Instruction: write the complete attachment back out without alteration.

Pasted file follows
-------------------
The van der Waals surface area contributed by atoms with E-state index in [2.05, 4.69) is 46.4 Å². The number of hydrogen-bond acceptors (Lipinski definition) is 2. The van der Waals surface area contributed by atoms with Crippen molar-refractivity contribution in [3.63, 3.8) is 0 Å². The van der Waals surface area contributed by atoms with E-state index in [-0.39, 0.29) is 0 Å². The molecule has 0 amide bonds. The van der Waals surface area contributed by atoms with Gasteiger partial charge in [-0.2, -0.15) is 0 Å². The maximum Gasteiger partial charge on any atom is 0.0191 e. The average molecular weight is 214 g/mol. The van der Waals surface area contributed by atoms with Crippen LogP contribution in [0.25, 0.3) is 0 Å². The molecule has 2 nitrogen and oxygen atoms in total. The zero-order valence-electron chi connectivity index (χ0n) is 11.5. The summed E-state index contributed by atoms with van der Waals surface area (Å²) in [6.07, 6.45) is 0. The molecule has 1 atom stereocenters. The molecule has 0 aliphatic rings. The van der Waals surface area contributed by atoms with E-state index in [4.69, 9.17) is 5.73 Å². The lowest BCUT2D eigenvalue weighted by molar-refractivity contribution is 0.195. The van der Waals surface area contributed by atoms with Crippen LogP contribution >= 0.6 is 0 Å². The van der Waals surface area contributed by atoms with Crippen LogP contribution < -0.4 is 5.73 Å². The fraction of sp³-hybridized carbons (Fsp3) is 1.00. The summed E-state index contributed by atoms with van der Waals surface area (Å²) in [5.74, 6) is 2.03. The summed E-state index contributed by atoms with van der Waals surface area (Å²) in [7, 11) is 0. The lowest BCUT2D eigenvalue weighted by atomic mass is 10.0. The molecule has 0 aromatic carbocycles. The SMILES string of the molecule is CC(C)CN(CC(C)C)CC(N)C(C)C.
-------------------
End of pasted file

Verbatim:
The van der Waals surface area contributed by atoms with E-state index in [2.05, 4.69) is 46.4 Å². The number of hydrogen-bond acceptors (Lipinski definition) is 2. The van der Waals surface area contributed by atoms with Crippen molar-refractivity contribution in [3.63, 3.8) is 0 Å². The van der Waals surface area contributed by atoms with E-state index in [-0.39, 0.29) is 0 Å². The molecule has 0 amide bonds. The van der Waals surface area contributed by atoms with Gasteiger partial charge in [-0.2, -0.15) is 0 Å². The maximum Gasteiger partial charge on any atom is 0.0191 e. The average molecular weight is 214 g/mol. The van der Waals surface area contributed by atoms with Crippen LogP contribution in [0.25, 0.3) is 0 Å². The molecule has 2 nitrogen and oxygen atoms in total. The zero-order valence-electron chi connectivity index (χ0n) is 11.5. The summed E-state index contributed by atoms with van der Waals surface area (Å²) in [6.07, 6.45) is 0. The molecule has 1 atom stereocenters. The molecule has 0 aliphatic rings. The van der Waals surface area contributed by atoms with E-state index in [4.69, 9.17) is 5.73 Å². The lowest BCUT2D eigenvalue weighted by molar-refractivity contribution is 0.195. The van der Waals surface area contributed by atoms with Crippen LogP contribution >= 0.6 is 0 Å². The van der Waals surface area contributed by atoms with Crippen LogP contribution < -0.4 is 5.73 Å². The fraction of sp³-hybridized carbons (Fsp3) is 1.00. The summed E-state index contributed by atoms with van der Waals surface area (Å²) in [5.74, 6) is 2.03. The summed E-state index contributed by atoms with van der Waals surface area (Å²) in [7, 11) is 0. The lowest BCUT2D eigenvalue weighted by atomic mass is 10.0. The molecule has 0 aromatic carbocycles. The SMILES string of the molecule is CC(C)CN(CC(C)C)CC(N)C(C)C.